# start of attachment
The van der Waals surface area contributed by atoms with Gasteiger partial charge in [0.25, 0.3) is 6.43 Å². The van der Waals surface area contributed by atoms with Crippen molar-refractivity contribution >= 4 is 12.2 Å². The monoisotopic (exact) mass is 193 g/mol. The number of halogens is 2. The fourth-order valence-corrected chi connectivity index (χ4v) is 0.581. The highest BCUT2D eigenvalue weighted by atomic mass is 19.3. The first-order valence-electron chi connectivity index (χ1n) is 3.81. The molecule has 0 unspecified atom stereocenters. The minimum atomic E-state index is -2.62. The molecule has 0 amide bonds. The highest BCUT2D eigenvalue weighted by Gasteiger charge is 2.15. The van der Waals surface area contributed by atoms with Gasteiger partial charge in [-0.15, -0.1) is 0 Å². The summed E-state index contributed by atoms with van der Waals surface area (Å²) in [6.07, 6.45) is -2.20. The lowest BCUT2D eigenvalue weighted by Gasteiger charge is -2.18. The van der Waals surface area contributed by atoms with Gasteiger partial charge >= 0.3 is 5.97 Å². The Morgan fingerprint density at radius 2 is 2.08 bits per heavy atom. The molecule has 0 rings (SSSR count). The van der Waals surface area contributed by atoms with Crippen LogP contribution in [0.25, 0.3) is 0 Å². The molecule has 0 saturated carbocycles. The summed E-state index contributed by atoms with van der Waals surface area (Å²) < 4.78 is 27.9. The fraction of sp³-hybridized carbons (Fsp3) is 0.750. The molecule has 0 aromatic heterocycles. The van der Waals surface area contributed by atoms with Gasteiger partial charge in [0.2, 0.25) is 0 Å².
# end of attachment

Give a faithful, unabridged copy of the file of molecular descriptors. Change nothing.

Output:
The van der Waals surface area contributed by atoms with Gasteiger partial charge in [0.25, 0.3) is 6.43 Å². The van der Waals surface area contributed by atoms with Crippen molar-refractivity contribution >= 4 is 12.2 Å². The monoisotopic (exact) mass is 193 g/mol. The number of halogens is 2. The fourth-order valence-corrected chi connectivity index (χ4v) is 0.581. The highest BCUT2D eigenvalue weighted by atomic mass is 19.3. The first-order valence-electron chi connectivity index (χ1n) is 3.81. The molecule has 0 unspecified atom stereocenters. The minimum atomic E-state index is -2.62. The molecule has 0 amide bonds. The highest BCUT2D eigenvalue weighted by Gasteiger charge is 2.15. The van der Waals surface area contributed by atoms with Gasteiger partial charge in [-0.15, -0.1) is 0 Å². The summed E-state index contributed by atoms with van der Waals surface area (Å²) in [6.07, 6.45) is -2.20. The lowest BCUT2D eigenvalue weighted by Gasteiger charge is -2.18. The van der Waals surface area contributed by atoms with Gasteiger partial charge >= 0.3 is 5.97 Å². The Morgan fingerprint density at radius 2 is 2.08 bits per heavy atom. The molecule has 0 rings (SSSR count). The van der Waals surface area contributed by atoms with Crippen LogP contribution in [0.25, 0.3) is 0 Å². The molecule has 0 saturated carbocycles. The summed E-state index contributed by atoms with van der Waals surface area (Å²) < 4.78 is 27.9. The fraction of sp³-hybridized carbons (Fsp3) is 0.750. The molecule has 0 aromatic heterocycles. The van der Waals surface area contributed by atoms with Gasteiger partial charge in [0.2, 0.25) is 0 Å².